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Border Residents Remain Skeptical About The Need For An Expanded Wall

A newly constructed steel border wall divides the town of Sunland Park, N.M., from Anapra, in Mexico north of the city of Ciudad Juárez.
Monica Ortiz Uribe for NPR
A newly constructed steel border wall divides the town of Sunland Park, N.M., from Anapra, in Mexico north of the city of Ciudad Juárez.

At Ardovino's Desert Crossing, an Italian restaurant in southern New Mexico, it's not unusual for diners to look up from their gnocchi and see Border Patrol agents outside aiming flashlights at footprints on the ground.

"Sometimes, it definitely feels like a movie out here," said the restaurant's co-owner, Marina Ardovino. From the top of an open-air deck on her property, the international boundary between the U.S. and Mexico is clearly visible. A dark-colored barrier cuts down a desert mesa like an iron ribbon. The old chain-link fence that used to separate the two countries was recently replaced by a tall curtain of steel slats, the kind President Trump discussed in his Oval Office address.

Ardovino is not impressed. "It's hard for me to be polite with what I truly think about that," she said. "I just think the border wall is such a ridiculous waste of money."

It's hard for me to be polite with what I truly think about that. I just think the border wall is such a ridiculous waste of money.

In her 21 years running the restaurant in Sunland Park, Ardovino says she has never felt unsafe. She laments that her two dogs were run over by speeding Border Patrol agents but says she still cooperates with agents when they look for migrants on her property. The restaurant's open deck is a wedding venue, where couples say their vows with the border wall as a backdrop. Despite the wall, Ardovino said, migrants still make it over.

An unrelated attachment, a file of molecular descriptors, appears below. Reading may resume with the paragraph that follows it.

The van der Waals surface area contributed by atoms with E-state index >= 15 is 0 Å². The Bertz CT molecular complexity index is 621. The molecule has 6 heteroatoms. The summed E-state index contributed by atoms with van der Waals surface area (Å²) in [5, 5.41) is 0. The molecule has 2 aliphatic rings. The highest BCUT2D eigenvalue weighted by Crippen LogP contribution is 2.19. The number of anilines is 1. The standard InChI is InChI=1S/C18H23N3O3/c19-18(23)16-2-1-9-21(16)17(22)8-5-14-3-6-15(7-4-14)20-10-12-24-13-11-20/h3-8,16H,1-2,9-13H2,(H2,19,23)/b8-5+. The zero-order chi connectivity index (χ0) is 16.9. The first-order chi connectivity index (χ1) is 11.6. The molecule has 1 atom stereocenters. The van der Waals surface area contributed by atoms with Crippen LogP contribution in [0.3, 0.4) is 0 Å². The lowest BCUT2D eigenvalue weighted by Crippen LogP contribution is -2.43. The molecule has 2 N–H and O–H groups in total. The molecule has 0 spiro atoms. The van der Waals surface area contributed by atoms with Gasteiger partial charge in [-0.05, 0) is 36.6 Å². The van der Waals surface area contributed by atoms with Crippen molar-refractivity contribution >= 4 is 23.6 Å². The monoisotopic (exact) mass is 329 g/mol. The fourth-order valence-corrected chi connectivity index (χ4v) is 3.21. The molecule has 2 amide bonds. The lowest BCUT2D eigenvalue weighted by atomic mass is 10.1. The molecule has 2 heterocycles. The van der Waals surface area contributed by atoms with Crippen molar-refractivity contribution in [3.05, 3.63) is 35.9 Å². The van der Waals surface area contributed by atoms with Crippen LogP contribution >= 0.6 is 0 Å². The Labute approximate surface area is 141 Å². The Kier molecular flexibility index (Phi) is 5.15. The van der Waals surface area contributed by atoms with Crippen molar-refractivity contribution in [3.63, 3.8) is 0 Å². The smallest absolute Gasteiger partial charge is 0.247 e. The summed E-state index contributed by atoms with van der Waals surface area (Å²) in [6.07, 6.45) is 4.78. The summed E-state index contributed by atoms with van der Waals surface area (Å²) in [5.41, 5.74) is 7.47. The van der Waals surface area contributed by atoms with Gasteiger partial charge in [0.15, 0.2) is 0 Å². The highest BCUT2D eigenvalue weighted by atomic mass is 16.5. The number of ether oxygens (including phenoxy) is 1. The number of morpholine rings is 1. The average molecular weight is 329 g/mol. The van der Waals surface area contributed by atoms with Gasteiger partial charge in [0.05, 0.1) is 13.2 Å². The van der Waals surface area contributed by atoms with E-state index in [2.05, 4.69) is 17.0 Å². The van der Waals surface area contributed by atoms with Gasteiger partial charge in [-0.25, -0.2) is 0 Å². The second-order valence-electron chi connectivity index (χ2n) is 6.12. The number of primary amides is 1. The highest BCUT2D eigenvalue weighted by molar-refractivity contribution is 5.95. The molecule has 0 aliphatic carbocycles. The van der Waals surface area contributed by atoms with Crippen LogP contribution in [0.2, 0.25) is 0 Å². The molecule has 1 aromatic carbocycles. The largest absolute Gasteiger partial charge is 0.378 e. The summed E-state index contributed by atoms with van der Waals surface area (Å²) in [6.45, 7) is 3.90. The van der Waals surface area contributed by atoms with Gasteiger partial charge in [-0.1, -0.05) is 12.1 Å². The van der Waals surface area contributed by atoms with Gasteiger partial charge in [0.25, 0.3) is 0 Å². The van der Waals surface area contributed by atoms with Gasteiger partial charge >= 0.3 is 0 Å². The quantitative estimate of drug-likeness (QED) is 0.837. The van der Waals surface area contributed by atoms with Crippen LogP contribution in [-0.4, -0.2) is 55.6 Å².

"They're still crossing through. The people that I've come in immediate contact with, they want some water and a phone," she said.

Urban residents along the border, from San Diego to Texas, have lived with some form of border wall for years. The newest versions are typically 18-foot-high steel fences — some mesh, others slats — that went up after Congress passed the 2006 Secure Fence Act. While these barriers have helped reduce foot traffic and crime in some neighborhoods, they've made a less tangible impact in others. And not everyone is convinced that these walls have made them safer.

Just down the road from Ardovino's, Isabel Marshall lives along a row of trailer homes about a two-minute jog from the border. Twenty-five years ago, she says she floated into the U.S. from Mexico on a tire over the Rio Grande to find jobs cleaning American homes and picking American crops. She later married an American and is now a naturalized citizen.

"A lot of money is spent on the wall," Marshall said in Spanish. "There's other things, like schools and hospitals, that benefit us more."

Marshall also wishes she had access to more affordable health care. She said she can't afford to cover her 21-year-old son, who has severe depression, under her employer's medical plan.

A congressional delegation visiting the border this week characterized the situation here not as a security crisis, but as a humanitarian crisis. The latest arrivals are mostly Central American families fleeing violence and poverty.

"We confuse border security and immigration as one and the same," said retired Border Patrol agent Victor Manjarrez. "And they're not."

Manjarrez is now the associate director of the Center for Law and Human Behavior at the University of Texas at El Paso. He worked at Border Patrol's national headquarters in the early 2000s, when the border was more porous and the agency asked President George W. Bush to double its manpower and build 700 miles of fencing. Back then, apprehensions at the Southern border topped a million people per year, among the highest ever recorded.

"The problem we face since then, and we continue to face it today, is no one defines what success looks like," Manjarrez said. Today, apprehensions are at a 20-year low, the State Department reports there is no credible evidence of terrorists moving across the Southern border, and the more harmful narcotics, like methamphetamines, are smuggled mostly in vehicles through the official ports of entry.

For Manjarrez, expecting a fully sealed border is as unrealistic as expecting a city to eliminate all crime. Building a wall, he said, is not a blanket solution.

"There has to be a right mix, and it's really three things," he said. "It's a mix of that infrastructure, personnel and technology."

This week, all nine House representatives who serve the Southern border, including one Republican, told CBS News that they oppose funding President Trump's border wall.

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